Rep. John Lewis' home-going was a rousing, inspiring ceremony -- highlighted by President Obama's eulogy which took aim at President Trump's actions ... while also urging all Americans to vote.
The roughly 3-hour funeral in Atlanta's historic Ebenezer Baptist Church featured speeches from President George W. Bush, President Clinton and Speaker of the House Nancy Pelosi ... who all spoke before Obama delivered his eulogy for the longtime Congressman and Civil Rights leader.
Obama went after Trump without naming him, saying, “Even as we sit here, there are those in power who are doing their darnedest to discourage people from voting by closing polling locations and targeting minorities, and students with restrictive ID laws and attacking our voting rights with surgical precision; even undermining the postal service in the run-up to an election that’s going to be depending on mail-in ballots so people don’t get sick."
He also invoked George Floyd's memory saying, "Today we witness with our own eyes kneeling on the necks of black Americans" as well as the civil unrest that's been going down for more than 50 straight days in Portland.
Obama had opened his tribute to Lewis, saying ... “It a great honor to be back in Ebenezer Baptist Church in the pulpit of its greatest pastor, Dr. Martin Luther King Jr., to pay my respects to perhaps his finest disciple.”
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Presidents Bill Clinton and George W. Bush sat near the front row as they paid their respects. Bush spoke first, saying ... “We will never forget joining [John] in Selma, Alabama for the 50th anniversary of his march across the Edmund Pettus Bridge, where we got to watch President Barack Obama thank John as one of his heroes."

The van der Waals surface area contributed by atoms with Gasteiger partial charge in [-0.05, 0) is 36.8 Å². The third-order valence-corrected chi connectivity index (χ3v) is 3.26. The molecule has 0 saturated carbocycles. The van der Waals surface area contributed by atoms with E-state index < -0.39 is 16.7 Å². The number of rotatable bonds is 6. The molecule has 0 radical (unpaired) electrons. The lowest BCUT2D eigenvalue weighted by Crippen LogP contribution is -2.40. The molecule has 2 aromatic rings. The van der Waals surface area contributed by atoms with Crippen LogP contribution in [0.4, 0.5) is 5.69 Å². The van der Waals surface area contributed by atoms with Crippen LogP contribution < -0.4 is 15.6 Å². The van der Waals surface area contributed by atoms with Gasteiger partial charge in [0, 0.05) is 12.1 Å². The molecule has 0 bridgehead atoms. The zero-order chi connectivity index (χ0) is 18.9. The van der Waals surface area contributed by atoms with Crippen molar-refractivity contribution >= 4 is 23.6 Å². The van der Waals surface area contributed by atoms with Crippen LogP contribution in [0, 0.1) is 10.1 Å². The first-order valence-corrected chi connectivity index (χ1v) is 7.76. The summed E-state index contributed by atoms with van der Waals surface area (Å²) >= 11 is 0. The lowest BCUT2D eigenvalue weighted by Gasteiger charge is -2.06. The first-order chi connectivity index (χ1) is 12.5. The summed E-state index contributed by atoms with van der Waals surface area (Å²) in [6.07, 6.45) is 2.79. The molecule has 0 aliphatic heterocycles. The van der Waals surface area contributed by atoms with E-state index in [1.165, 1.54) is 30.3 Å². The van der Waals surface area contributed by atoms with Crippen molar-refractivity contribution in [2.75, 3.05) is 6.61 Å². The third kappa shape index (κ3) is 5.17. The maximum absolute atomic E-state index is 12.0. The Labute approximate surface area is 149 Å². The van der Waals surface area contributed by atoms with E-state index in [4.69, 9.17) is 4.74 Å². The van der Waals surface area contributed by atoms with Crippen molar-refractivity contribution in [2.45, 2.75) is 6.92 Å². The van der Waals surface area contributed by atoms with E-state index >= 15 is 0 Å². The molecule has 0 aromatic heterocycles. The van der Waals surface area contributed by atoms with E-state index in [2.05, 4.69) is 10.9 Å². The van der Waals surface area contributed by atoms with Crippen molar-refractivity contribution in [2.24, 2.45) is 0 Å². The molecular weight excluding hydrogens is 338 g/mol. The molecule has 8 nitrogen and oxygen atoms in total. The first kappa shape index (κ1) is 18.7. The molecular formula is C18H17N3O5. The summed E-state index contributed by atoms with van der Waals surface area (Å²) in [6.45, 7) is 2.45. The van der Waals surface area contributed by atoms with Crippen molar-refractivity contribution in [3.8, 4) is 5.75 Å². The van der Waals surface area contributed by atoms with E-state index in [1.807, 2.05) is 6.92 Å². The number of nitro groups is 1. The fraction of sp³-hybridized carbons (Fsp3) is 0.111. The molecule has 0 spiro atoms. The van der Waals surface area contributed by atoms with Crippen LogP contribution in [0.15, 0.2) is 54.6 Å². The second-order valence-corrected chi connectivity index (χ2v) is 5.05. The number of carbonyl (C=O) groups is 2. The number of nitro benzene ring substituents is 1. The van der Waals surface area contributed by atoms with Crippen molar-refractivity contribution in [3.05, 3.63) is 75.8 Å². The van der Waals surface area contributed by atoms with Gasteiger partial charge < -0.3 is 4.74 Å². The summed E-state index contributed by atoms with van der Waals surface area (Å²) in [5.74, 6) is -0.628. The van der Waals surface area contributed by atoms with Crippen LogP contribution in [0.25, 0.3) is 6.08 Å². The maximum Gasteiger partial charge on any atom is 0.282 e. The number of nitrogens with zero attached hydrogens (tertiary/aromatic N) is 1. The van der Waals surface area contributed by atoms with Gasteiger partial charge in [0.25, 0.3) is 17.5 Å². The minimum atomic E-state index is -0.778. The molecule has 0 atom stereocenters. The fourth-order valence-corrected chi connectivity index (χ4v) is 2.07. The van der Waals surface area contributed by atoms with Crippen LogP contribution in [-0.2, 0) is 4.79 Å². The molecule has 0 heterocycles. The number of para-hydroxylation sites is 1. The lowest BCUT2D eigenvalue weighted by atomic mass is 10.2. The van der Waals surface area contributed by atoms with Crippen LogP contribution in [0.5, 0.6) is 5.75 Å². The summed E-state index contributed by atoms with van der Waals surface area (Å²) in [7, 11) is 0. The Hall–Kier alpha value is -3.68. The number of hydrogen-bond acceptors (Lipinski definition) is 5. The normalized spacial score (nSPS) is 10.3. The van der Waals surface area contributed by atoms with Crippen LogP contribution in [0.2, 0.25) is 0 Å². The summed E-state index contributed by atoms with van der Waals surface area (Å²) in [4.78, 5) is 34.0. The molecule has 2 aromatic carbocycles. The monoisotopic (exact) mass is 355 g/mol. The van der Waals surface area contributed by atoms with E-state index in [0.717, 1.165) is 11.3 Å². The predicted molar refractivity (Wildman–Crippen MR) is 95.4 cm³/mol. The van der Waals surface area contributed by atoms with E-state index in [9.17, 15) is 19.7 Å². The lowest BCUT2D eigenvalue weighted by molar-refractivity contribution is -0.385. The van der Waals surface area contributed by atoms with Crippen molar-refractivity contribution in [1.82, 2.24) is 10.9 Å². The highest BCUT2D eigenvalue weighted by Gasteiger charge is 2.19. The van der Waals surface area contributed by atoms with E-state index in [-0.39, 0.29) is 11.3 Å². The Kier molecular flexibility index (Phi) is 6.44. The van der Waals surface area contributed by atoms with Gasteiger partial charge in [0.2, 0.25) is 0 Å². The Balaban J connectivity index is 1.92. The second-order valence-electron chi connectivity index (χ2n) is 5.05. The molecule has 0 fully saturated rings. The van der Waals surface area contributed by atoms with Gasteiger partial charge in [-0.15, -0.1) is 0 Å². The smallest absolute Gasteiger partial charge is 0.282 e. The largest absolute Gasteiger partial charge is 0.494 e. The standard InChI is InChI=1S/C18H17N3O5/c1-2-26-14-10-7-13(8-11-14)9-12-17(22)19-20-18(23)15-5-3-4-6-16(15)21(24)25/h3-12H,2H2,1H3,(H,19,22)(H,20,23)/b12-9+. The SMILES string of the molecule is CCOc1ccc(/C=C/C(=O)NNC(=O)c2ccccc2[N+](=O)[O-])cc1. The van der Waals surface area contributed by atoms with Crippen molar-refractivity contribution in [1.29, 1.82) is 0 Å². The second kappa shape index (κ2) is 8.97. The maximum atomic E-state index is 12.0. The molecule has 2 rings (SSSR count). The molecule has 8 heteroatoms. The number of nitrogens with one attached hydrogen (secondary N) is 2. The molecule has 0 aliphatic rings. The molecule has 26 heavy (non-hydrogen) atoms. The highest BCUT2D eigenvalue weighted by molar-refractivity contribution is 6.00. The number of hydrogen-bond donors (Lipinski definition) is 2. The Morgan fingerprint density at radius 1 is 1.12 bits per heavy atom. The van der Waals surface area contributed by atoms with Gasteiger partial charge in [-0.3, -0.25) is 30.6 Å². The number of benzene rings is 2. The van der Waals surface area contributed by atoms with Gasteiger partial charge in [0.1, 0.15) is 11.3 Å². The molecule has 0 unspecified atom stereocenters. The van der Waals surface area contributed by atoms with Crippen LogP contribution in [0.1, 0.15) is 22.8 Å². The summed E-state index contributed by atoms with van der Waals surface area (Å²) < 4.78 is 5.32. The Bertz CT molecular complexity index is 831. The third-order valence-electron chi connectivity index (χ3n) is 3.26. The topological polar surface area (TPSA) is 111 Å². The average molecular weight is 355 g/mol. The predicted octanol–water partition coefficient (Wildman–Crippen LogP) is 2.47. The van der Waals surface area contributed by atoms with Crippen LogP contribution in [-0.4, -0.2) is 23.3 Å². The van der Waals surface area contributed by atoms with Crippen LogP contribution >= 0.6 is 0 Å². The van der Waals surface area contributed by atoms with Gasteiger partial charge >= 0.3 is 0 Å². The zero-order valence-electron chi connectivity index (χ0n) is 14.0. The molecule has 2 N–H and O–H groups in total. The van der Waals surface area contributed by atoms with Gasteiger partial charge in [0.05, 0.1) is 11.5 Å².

President Clinton was up next and warmly quipped, "I must say, for a fella that got his start speaking to chickens John’s gotten a pretty finely organized and orchestrated and deeply deserved sendoff this last week.”
Clinton closed his remarks, saying ... “I would infect every American with whatever it was that John Lewis got as a 4-year-old kid and took through a lifetime to keep moving and keep moving in the right direction and keep bringing other people to move and to do it without hatred in his heart."
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The funeral closed with the gospel family the Winans performing an original song, "Good Trouble," written for John Lewis, who famously urged young people to "get into good trouble" ... by being activists.
President Obama had awarded Lewis the Medal of Freedom in 2011, and said during that ceremony ... "Generations from now, when parents teach their children what is meant by courage, the story of John Lewis will come to mind."
The tributes began in Troy, Alabama where he was born, and carried on to Selma's infamous Edmund Pettus Bridge. His body was then flown to D.C. for a memorial in the Capitol rotunda Monday, and finally ... his public viewing Wednesday at the Georgia State Capitol, which drew thousands to pay their respects.
To coincide with his funeral, Rep. Lewis sent an essay to The New York Times 2 days before his death to be published today. In his last words, Lewis called for Americans to "answer the highest calling of your heart and stand up for what you truly believe."
He said he was inspired in his final days by the social justice movement following the killing of George Floyd and others, saying ... "You filled me with hope about the next chapter of the great American story when you used your power to make a difference in our society."